Ask the Vet: Sore Hooves after a Trim

Why is my horse sore after having his hooves trimmed, and what can I do to help him feel better?

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In our Ask the Vet column, Dr. Lydia Gray answers your horse-health questions.

Appaloosa Horse

 

Q: I have a 12-year-old Appaloosa whose feet have been very tender for 5 to 7 days after a trim. This is the first year we kept him barefoot all summer. I was told that it could be due to retracted soles. Is there anything I can do for him after a trim to reduce the tenderness?

A: This was such a great question–deserving of an equally great answer–that I turned to the SmartPak Hoof Health Consultant, Danvers Child, a Certified Journeyman Farrier or CJF for advice. Here’s how he responded:

In many cases, the simplest solution for problems of this nature is to trim less aggressively. Seasonal growth changes and environmental factors play a significant role in both growth and wear rates, so it’s important to monitor the conditions and adjust trimming accordingly. Since you indicate that the problem is occurring immediately after the trim and resolves after five to seven days, my first inclination is to encourage a more conservative trimming approach.

In a “normal,” healthy foot, we expect to see approximately 15-20mm (1/2” to 3/4”) of sole depth. While this depth or thickness is variable, the variation is not attributable to retraction. Although the term “retracted soles” has unfortunately been added to our nomenclature, the fact is that the sole has no mechanism that allows it to retract. It may be diminished or thinned, but it cannot be retracted.

Once the sole has thinned, we have to determine why, and we have to look at options for remediating the problem. There are a number of short-term options available. First among these would be the application of topicals such as Venice turpentine or other toughening/hardening agents. Likewise, we can protect the foot with the application of shoes or boots, and through the use of pads or pour-in materials.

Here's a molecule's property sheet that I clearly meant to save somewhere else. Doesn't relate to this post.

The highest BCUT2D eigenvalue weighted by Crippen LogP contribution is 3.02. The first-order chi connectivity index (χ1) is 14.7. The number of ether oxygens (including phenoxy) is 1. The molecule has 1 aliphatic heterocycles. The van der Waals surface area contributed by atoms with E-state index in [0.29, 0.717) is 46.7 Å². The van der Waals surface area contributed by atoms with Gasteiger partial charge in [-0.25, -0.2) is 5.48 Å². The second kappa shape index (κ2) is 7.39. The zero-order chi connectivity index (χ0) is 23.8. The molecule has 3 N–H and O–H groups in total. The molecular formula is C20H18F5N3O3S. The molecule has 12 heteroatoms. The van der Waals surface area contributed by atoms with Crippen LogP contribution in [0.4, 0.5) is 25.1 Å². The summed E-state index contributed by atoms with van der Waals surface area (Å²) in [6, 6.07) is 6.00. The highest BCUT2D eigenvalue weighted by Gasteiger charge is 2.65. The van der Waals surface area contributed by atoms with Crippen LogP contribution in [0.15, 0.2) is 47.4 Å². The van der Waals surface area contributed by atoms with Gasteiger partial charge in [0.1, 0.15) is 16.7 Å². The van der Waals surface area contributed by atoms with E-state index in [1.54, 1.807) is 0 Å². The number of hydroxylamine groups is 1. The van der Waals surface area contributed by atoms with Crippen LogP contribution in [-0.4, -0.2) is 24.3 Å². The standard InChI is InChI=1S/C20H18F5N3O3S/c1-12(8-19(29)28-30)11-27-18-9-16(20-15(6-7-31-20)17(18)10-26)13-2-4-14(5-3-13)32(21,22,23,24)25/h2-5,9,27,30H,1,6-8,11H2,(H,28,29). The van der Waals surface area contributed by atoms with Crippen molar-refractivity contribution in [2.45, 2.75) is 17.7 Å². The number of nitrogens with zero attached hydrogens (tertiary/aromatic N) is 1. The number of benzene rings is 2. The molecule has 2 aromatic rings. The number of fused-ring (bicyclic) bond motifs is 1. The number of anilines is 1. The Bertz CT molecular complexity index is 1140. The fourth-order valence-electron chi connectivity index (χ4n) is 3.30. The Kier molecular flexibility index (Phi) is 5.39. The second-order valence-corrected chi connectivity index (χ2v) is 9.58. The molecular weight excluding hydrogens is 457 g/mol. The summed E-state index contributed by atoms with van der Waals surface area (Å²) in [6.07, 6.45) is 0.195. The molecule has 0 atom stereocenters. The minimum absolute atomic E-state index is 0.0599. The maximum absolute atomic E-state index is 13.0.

Long-term approaches and solutions are, of course, more desirable, and they require a deeper look at the underlying elements that encourage good sole depth and health. Regular maintenance that is designed to keep the foot “backed up” and under the bony column of the limb is vital. A foot that is allowed to “run forward” will tend to become thin soled. Likewise, exercise and activity encourage and stimulate good vascularity and circulation and promote good sole growth. Basic nutritional concerns play a role as well, and a general assessment of the potential need to supplement and encourage hoof growth.

Ultimately, the reasons for variations in sole depth, especially in relation to the sole being thinned or diminished, are virtually infinite, and some—such as genetic predisposition—are outside of our control. Nevertheless, working with a professional farrier, you should be able to sort through the various options and determine what will work best for your horse and your particular situation.

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Dr. Lydia Gray is the Medical Director and Staff Veterinarian for SmartPak Equine in Plymouth, MA, where she directs the research and development of products and provides horse health and nutrition education to a wide variety of audiences. Dr. Gray’s work has appeared in more than a dozen general and trade publications and she speaks frequently around the country. She is the proud owner of a Trakehner gelding named “Newman” that she competes in dressage and combined driving.

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